You may be transitioning back to different circumstances, such as different groups of children or different staff or teams. This is confusing for children and can be unsettling for educators too. If the composition of groups of children has changed since you were last together, remember that it may take time for the new group to feel connected with one another.
Talk with your colleagues and parents to establish consistent expectations of children, and of each other (e.g. how you will respond honestly to questions about COVID-19). Remember, you are all part of a team in supporting children to stay safe and thrive at this challenging time for everyone.
Take notice of behavior you like
As always, give lots of positive attention and practise for the behaviors you’d like to encourage, and share those “good news” stories with parents. There will be many opportunities to teach children important life skills right now (e.g. being patient, caring, helpful, cooperative, getting on well with others, taking turns). Give children positive attention and let them know you are pleased by telling them what they have just done well, such as That was very kind making a drawing for your friend when she was upset or Thank you for playing quietly and waiting while I was talking to the parents before they go to work.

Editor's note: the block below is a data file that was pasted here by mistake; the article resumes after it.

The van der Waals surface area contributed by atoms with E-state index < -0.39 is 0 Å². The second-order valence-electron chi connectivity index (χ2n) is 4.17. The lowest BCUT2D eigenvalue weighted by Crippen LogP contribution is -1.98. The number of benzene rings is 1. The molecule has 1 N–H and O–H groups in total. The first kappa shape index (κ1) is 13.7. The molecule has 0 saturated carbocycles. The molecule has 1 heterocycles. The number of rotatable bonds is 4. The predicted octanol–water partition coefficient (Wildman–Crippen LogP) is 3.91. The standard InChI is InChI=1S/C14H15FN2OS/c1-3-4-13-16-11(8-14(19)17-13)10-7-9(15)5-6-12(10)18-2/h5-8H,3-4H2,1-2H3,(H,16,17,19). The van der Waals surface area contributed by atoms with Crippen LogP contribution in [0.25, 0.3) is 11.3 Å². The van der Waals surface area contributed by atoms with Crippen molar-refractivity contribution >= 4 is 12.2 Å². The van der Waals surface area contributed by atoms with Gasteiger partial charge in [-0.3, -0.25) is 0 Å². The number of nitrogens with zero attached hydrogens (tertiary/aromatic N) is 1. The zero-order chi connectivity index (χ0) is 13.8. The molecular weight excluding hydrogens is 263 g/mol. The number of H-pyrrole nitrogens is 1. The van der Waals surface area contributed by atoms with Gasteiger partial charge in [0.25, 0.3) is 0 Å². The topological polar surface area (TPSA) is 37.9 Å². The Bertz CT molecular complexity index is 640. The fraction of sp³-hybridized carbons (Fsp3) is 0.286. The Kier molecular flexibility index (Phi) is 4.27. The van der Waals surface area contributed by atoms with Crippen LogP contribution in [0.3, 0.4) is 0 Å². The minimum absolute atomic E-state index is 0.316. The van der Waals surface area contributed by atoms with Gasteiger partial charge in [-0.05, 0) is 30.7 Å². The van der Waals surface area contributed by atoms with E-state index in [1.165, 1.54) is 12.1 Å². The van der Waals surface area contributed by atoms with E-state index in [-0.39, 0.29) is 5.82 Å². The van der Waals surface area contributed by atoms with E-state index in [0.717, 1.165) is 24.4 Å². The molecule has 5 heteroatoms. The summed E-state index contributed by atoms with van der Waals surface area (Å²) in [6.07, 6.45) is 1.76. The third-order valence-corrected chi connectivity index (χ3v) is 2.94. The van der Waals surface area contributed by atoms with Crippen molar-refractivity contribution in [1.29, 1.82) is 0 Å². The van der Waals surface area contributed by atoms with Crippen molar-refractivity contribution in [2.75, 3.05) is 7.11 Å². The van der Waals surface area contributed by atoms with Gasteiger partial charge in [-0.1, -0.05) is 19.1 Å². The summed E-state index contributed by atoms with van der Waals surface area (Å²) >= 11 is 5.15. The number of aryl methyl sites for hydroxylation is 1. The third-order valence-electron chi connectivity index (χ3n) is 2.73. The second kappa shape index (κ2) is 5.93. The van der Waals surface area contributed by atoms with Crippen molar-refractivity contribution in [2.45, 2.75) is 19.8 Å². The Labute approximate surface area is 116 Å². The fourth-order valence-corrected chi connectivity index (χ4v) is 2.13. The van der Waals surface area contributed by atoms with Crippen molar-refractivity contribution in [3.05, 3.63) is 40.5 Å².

Support children when they are distressed
Sometimes children communicate that they are experiencing stress by behaving in ways that may be challenging for educators (and parents). Remember that all behavior is driven by feelings. Understanding what the feeling is can help in managing the behavior. Children’s distress can show itself in many different ways. Common signs of distress include:
- behaving younger than expected (e.g. regression in toilet training)
- clinginess and difficulty separating
- disturbed sleep
- increased irritability and anger
- increased sense of danger and watchfulness
- difficulty concentrating and paying attention
Allow children to express their distress. If you can show understanding, that often diffuses the intensity of the feeling. Communicate your expectations and be clear about the rule or limit. Suggest alternatives so children can choose what to do. A good personal mantra is that all feelings are accepted but not all behaviors can be.
The most suitable strategy for supporting children when they are distressed will depend on the nature of their distress. For example, a child who is experiencing separation anxiety may like to bring something comforting from home as a security item that can be set in an accessible place for the child to go and “visit” it, as needed. Others may need a quiet place to go to so they can settle themselves. Focus on helping children regulate their emotions and actions so they are kind to themselves and others.
Be available to talk and answer questions